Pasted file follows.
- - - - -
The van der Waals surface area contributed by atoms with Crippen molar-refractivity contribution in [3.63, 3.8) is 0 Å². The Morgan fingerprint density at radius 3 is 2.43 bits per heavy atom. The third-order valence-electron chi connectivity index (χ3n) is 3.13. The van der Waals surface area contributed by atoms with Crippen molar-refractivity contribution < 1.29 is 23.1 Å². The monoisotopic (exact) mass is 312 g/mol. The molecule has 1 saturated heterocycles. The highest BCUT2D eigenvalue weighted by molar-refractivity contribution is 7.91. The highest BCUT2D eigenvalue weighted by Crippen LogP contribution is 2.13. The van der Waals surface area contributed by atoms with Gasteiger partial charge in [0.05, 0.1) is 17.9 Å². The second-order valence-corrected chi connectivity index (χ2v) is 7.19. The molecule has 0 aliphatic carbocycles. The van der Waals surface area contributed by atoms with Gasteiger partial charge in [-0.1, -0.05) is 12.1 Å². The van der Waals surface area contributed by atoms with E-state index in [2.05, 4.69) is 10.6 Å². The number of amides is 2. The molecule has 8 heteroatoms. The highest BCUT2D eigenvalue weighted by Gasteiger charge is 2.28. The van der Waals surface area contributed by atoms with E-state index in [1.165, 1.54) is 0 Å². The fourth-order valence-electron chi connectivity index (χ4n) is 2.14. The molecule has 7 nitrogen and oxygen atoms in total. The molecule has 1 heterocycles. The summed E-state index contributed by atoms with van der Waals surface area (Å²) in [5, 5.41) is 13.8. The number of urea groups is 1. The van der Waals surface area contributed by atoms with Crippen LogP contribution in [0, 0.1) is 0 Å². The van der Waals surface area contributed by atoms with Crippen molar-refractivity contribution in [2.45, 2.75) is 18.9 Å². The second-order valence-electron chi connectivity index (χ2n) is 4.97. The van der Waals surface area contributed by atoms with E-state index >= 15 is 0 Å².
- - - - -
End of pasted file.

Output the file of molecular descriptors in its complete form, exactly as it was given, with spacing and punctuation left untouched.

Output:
The van der Waals surface area contributed by atoms with Crippen molar-refractivity contribution in [3.63, 3.8) is 0 Å². The Morgan fingerprint density at radius 3 is 2.43 bits per heavy atom. The third-order valence-electron chi connectivity index (χ3n) is 3.13. The van der Waals surface area contributed by atoms with Crippen molar-refractivity contribution < 1.29 is 23.1 Å². The monoisotopic (exact) mass is 312 g/mol. The molecule has 1 saturated heterocycles. The highest BCUT2D eigenvalue weighted by molar-refractivity contribution is 7.91. The highest BCUT2D eigenvalue weighted by Crippen LogP contribution is 2.13. The van der Waals surface area contributed by atoms with Gasteiger partial charge in [0.05, 0.1) is 17.9 Å². The second-order valence-corrected chi connectivity index (χ2v) is 7.19. The molecule has 0 aliphatic carbocycles. The van der Waals surface area contributed by atoms with Gasteiger partial charge in [-0.1, -0.05) is 12.1 Å². The van der Waals surface area contributed by atoms with E-state index in [2.05, 4.69) is 10.6 Å². The number of amides is 2. The molecule has 8 heteroatoms. The highest BCUT2D eigenvalue weighted by Gasteiger charge is 2.28. The van der Waals surface area contributed by atoms with E-state index in [1.165, 1.54) is 0 Å². The fourth-order valence-electron chi connectivity index (χ4n) is 2.14. The molecule has 7 nitrogen and oxygen atoms in total. The molecule has 1 heterocycles. The summed E-state index contributed by atoms with van der Waals surface area (Å²) in [5, 5.41) is 13.8. The number of urea groups is 1. The van der Waals surface area contributed by atoms with Crippen LogP contribution in [0, 0.1) is 0 Å². The van der Waals surface area contributed by atoms with Crippen molar-refractivity contribution in [2.45, 2.75) is 18.9 Å². The second-order valence-electron chi connectivity index (χ2n) is 4.97. The van der Waals surface area contributed by atoms with E-state index >= 15 is 0 Å².